LeBron James, the ultimate ‘Swiss Army knife’, carries Lakers to West’s No. 8 seed

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LeBron James, the ultimate ‘Swiss Army knife’, carries Lakers to West’s No. 8 seed

NEW ORLEANS — Austin Reaves looked up at the in-arena box score jumbotron and did a double take.

At the seven-minute mark of the second quarter, LeBron James already had 11 assists.

“What the hell is going on?” Reaves thought to himself when he saw the number. “They might have a typo up there.”

Except it wasn’t an error — James had eight assists in the first seven minutes of the game and a career-high 13 assists in the first half. Behind James’ fifth triple-double of the season — 28 points, 11 rebounds and a season-high 17 assists while adding five steals — the Lakers beat the New Orleans Pelicans in their regular-season finale to secure the No. 8 seed in the Play-In Tournament and finish the season 47-35.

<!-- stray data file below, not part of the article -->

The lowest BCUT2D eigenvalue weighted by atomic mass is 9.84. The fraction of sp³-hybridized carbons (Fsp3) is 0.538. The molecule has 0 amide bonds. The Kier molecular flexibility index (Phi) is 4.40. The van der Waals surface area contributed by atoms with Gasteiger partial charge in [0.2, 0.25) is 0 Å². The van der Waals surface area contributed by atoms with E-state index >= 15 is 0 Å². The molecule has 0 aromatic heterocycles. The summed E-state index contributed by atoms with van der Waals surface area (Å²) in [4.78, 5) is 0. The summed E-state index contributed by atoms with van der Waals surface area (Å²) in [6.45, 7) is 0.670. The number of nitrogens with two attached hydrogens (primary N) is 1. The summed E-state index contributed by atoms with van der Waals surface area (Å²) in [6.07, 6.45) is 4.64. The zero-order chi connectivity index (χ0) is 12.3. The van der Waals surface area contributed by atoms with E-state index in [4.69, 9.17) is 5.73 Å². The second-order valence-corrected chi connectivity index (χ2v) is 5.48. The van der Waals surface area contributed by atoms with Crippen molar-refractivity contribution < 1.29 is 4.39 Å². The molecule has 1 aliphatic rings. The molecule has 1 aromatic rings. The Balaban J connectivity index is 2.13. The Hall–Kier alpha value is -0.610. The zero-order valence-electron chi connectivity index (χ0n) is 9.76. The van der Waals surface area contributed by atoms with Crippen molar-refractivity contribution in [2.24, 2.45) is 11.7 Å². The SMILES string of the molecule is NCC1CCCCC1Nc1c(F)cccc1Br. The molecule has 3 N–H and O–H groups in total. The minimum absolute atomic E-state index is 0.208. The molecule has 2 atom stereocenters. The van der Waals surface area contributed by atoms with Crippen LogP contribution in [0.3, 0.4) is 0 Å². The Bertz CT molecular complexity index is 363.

Los Angeles will remain in New Orleans for a rematch with the Pelicans for the No. 7 seed on Tuesday. The winner will play the defending champion No. 2 Denver Nuggets. The loser will host the winner of the game between the No. 9 Sacramento Kings and No. 10 Golden State Warriors, with the winner of that game facing the No. 1 Oklahoma City Thunder.

It was a good test for us,” James said of the win. “A good regular season for us, even throughout everything that’s gone on throughout this whole season. For us to end the season 12 games over .500 — 13 if you count the championship in the In-Season Tournament — I mean, with everything we’ve been through, that’s a pretty good season for us.”

The signs of a locked-in Lakers squad were present in the locker room before the game. There was little interaction between players. Everyone was either listening to their music with headphones on, watching film on laptops or iPads or vibing to the old-school Lil Wayne playlist blaring through the speakers.

Head coach Darvin Ham said he noticed a renewed sense of focus on Saturday when the team gathered to rewatch the film of their 123-120 win over a Memphis Grizzlies team that was missing 13 roster players. The group was disappointed with their effort, including numerous careless turnovers and halfhearted defensive rotations. They felt a sense of urgency Tuesday with seeding on the line.